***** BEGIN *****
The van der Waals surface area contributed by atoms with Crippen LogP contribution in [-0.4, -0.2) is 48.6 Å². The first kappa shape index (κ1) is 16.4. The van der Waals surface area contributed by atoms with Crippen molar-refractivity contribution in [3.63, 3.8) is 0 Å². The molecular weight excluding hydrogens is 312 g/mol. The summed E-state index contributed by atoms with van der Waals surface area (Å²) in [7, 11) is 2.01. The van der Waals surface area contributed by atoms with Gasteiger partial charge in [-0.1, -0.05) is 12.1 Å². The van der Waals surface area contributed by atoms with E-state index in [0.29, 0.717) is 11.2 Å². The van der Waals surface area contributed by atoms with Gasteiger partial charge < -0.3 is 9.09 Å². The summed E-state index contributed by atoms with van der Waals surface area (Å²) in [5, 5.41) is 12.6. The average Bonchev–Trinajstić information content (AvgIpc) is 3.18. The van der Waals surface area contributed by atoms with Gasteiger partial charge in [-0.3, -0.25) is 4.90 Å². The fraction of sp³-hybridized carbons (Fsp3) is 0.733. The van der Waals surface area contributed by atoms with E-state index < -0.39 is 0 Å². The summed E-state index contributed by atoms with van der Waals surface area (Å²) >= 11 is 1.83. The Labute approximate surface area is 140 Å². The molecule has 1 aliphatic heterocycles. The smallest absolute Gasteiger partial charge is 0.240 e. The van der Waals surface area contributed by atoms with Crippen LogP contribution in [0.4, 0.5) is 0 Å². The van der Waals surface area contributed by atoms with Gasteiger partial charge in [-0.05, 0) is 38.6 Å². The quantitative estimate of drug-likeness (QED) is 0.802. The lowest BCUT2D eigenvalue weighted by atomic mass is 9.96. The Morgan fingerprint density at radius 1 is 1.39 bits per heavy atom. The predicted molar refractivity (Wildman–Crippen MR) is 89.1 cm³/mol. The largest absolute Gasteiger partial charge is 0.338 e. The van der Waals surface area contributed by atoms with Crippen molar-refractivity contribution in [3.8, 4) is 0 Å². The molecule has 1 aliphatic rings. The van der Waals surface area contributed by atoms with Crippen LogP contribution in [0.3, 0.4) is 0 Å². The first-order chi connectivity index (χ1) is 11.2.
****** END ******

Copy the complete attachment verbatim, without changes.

The van der Waals surface area contributed by atoms with Crippen LogP contribution in [-0.4, -0.2) is 48.6 Å². The first kappa shape index (κ1) is 16.4. The van der Waals surface area contributed by atoms with Crippen molar-refractivity contribution in [3.63, 3.8) is 0 Å². The molecular weight excluding hydrogens is 312 g/mol. The summed E-state index contributed by atoms with van der Waals surface area (Å²) in [7, 11) is 2.01. The van der Waals surface area contributed by atoms with Gasteiger partial charge in [-0.1, -0.05) is 12.1 Å². The van der Waals surface area contributed by atoms with E-state index in [0.29, 0.717) is 11.2 Å². The van der Waals surface area contributed by atoms with Gasteiger partial charge < -0.3 is 9.09 Å². The summed E-state index contributed by atoms with van der Waals surface area (Å²) in [5, 5.41) is 12.6. The average Bonchev–Trinajstić information content (AvgIpc) is 3.18. The van der Waals surface area contributed by atoms with Gasteiger partial charge in [-0.3, -0.25) is 4.90 Å². The fraction of sp³-hybridized carbons (Fsp3) is 0.733. The van der Waals surface area contributed by atoms with E-state index < -0.39 is 0 Å². The summed E-state index contributed by atoms with van der Waals surface area (Å²) >= 11 is 1.83. The Labute approximate surface area is 140 Å². The molecule has 1 aliphatic heterocycles. The smallest absolute Gasteiger partial charge is 0.240 e. The van der Waals surface area contributed by atoms with Crippen LogP contribution in [0.4, 0.5) is 0 Å². The van der Waals surface area contributed by atoms with Gasteiger partial charge in [-0.05, 0) is 38.6 Å². The quantitative estimate of drug-likeness (QED) is 0.802. The lowest BCUT2D eigenvalue weighted by atomic mass is 9.96. The Morgan fingerprint density at radius 1 is 1.39 bits per heavy atom. The predicted molar refractivity (Wildman–Crippen MR) is 89.1 cm³/mol. The largest absolute Gasteiger partial charge is 0.338 e. The van der Waals surface area contributed by atoms with Crippen molar-refractivity contribution in [3.8, 4) is 0 Å². The molecule has 1 aliphatic rings. The van der Waals surface area contributed by atoms with Crippen LogP contribution in [0.3, 0.4) is 0 Å². The first-order chi connectivity index (χ1) is 11.2.